– Convince presenters and stage director that using a box cutter in a performance is, in fact, a really good idea.
– Cut a long, rectangular piece out of the bottle, vertically from the top to base, ca. 3 inches long and 1/2 inches wide.
– fasten one end of the twine to the neck of the bottle
– swing the bottle from the other end of the twine in a circular motion until a) the desired sound is achieved or b) the bottle flies off and strikes an audience member

*************************************************************

Super Ball Mallet
Prep Time: 30 seconds
Cook Time: as long as it takes Rob to build his sistrum

Ingredients:
–  1 wire coat hanger
– 1 super ball

Directions:
– Cut a single, straight piece off of the base of the coat hanger, roughly 5 inches in length
– Cut super ball in half, in the direction of the seam.
– thread one end of the coat hanger length through the center of the halved super ball, the rounded side facing outwards
– holding the wire shaft, drag the super ball across a piece of plywood, preferably one with an array of 6 contact microphones on the other side.

********************************************************************

Photo credit: Kirk Richard Smith

 

 

Low Carb Violin
Prep Time: 1 min. 30 seconds
Cook Time: 4 min.

Ingredients:
– 1 piece of 1″x4″ poplar wood, 2 ft. in length
– 3 ft. length of stainless steel beading wire, .024″ in diameter
– 2 C Clamps
– 1 package of wooden tongue depressors
– paper pieces to taste

Directions
– lay length of beading wire on top of of wood, lengthwise
– using C clamps, secure the wire to opposite ends of the wood, making sure the wire is taught
– slip 1 tongue depressor between the wood and the wire, approximately 3 1/2 inches from one edge of the wooden length
– gradually stack more tongue depressors on top of each other between the wire and the wood, building a bridge for the violin, until the fundamental notes of the plucked string reaches a concert B-flat.  Fine tune with thinner pieces of paper as necessary.
– Explain to highly qualified audio engineer that his really expensive microphones are “so 2013” and that, instead, he should build you a spring clamp with a contact microphone on it.
– secure hand clamp microphone to bridge
– grab bow, assume violin diva position and play

*********************************************************************

Photo credit: Kirk Richard Smith

 

Brockmanophone (Arduino Keyboard)
Prep Time: 3 Months, 12 Days, 8 hours, without pause.
Cook Time: 7 min.

Ingredients
– 1 piece of plexiglass, 2 ft. x 3 ft.
– 1 pair of gloves
– A bunch of technology stuff
– 1 Electrical Engineer
– 1 Wife and Son of Electrical Engineer
– 6 Summer Interns

Directions
– Enlist professors and students from elite university
– Convince Associate Dean in College of Engineering that “the future is in contemporary art-music for percussion ensemble, that’s where the real money is”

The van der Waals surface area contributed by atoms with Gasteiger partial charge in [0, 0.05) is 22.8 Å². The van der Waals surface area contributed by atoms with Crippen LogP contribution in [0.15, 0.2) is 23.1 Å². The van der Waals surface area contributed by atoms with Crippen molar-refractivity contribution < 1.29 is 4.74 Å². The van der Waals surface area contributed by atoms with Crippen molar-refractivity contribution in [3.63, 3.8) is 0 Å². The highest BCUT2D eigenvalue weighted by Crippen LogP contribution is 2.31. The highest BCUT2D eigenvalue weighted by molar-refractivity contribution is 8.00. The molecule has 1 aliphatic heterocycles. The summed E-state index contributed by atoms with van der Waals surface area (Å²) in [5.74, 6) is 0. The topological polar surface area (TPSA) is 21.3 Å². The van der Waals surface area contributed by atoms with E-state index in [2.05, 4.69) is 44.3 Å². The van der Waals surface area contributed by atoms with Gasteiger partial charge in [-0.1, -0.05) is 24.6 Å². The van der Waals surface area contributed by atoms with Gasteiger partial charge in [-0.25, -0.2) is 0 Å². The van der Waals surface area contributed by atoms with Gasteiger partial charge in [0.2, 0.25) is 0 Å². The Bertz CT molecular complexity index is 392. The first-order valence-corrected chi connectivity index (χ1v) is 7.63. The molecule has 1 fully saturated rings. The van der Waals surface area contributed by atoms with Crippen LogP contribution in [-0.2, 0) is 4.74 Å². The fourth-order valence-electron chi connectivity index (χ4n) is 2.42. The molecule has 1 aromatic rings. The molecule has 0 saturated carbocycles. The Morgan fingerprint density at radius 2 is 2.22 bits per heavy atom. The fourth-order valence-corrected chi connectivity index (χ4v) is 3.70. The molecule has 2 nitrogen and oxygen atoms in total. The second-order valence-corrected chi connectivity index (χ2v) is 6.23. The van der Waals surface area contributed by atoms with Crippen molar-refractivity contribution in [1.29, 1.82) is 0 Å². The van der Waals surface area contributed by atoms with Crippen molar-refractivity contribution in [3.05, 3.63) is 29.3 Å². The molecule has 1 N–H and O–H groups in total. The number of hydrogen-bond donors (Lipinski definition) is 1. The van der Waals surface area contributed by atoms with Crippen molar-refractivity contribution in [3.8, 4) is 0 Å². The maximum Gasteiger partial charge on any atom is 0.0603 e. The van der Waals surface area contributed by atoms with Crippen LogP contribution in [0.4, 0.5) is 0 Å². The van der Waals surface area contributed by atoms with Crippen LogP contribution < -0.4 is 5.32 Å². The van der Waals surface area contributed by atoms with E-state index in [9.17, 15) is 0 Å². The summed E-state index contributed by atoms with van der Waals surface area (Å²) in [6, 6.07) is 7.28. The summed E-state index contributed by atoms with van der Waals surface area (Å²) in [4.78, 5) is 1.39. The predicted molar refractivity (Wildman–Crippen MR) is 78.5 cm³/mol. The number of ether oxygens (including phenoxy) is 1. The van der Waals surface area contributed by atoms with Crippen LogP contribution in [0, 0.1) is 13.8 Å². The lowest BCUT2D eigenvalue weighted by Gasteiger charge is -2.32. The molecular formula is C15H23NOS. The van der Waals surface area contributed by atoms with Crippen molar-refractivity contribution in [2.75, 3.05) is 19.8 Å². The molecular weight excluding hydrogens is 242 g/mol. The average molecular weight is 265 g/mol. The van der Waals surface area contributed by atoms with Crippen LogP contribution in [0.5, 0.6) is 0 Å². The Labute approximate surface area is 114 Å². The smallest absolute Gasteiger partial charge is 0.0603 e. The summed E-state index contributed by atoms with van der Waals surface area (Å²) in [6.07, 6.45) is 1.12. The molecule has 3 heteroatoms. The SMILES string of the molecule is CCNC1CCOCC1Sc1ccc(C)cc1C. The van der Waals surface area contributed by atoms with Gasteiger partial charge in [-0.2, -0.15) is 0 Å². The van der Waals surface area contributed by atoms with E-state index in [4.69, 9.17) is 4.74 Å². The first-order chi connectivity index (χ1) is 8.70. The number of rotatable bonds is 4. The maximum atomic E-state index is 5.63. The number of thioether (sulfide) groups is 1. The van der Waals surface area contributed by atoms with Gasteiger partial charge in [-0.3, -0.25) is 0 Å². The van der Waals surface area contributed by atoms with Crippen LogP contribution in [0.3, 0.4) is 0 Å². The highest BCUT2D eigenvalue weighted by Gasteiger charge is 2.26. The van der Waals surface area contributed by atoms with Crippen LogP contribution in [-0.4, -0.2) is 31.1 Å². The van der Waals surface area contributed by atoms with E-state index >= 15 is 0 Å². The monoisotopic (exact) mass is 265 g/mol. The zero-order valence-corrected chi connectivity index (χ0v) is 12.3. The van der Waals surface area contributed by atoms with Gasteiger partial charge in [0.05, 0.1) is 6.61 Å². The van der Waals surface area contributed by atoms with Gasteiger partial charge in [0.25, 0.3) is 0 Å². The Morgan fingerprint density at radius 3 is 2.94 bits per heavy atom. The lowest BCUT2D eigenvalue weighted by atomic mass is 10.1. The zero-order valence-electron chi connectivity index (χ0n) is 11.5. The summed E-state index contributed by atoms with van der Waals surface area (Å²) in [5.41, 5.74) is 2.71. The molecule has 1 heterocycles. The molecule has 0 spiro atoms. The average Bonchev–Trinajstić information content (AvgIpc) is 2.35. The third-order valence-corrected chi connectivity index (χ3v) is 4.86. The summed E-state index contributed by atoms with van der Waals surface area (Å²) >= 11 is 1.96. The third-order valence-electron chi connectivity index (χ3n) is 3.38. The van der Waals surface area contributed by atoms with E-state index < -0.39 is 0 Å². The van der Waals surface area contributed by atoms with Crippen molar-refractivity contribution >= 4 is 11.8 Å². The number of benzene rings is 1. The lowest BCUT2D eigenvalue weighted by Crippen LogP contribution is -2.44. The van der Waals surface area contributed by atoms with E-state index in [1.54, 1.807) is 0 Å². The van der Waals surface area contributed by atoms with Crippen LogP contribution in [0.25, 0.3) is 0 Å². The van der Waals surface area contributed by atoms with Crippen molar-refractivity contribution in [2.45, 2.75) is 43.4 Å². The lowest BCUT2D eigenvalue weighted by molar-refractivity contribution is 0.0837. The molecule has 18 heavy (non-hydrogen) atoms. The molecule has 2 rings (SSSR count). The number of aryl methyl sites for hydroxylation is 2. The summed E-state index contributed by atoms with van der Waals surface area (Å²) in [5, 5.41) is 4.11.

– Ask them to build something cool
– Plug in, play, and enjoy.   Shower everyone with praise for their tireless efforts in making you sound good.

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A summer of Wild Sound- South Bend 2014

As part of our Ensemble-in-Residence position at the University’s DeBartolo Performing Arts Center, we spend about a month each summer living in South Bend, developing the projects that we’ll be bringing to the DeBartolo stage during the come year, meeting with faculty and students, and generally getting our act together.

This year we decided to bring in some guest artists to help further our continued growth as musicians. During our first week at Notre Dame, we had the privilege of working with Musekiwa Chingodza, a world-renowned Mbira player from Zimbabwe.  Musekiwa was in the states for about 6 months, busily traveling around the country performing and teaching, and we managed to get him to South Bend for a few days to work with us on Shona music.

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Here’s Musekiwa teaching us “Chamutengure,” one of his signature songs.

 

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And doesn’t that T-shirt look great on him?

 

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It was a really memorable and educational experience for all 4 of us. Thanks to the Kutsinhira Cultural Arts Center for coordinating Musekiwa’s visit. We hope to work with him again soon!

The following week we had percussion guru Russell Hartenberger out to South Bend to listen to us play, give us feedback, and generally share his experiences from 40+ years playing in Steve Reich & Musicians and the percussion ensemble Nexus, trailblazers in our field. Russ was deeply insightful and great to work with.

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Here he is helping us get the perfect bass drum sound for Reich’s Sextet:

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It was excellent to take the time for professional and artistic development with these two great guys. It’s something we all agreed we need to make sure we do more often.

The biggest project of our Notre Dame time was working on our new project with Glenn Kotche, Wild Sound.  This project has been years in the making, and has grown into the most elaborate production we’ve ever been a part of. This piece involves pre-made video and audio tracks that accompany the live performance, live video, amplification through a variety of means, and zero ordinary instruments. Every sound comes from a found object, or an instrument we create on stage during the piece, or the sounds of creating those instruments.

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We’re incredibly fortunate to have a team of interns at Notre Dame, students with both engineering and music backgrounds, who helped develop some of the more advanced technology that will be used in this piece. Here’s Glenn checking out some of what they’ve been working on with Arduino technology: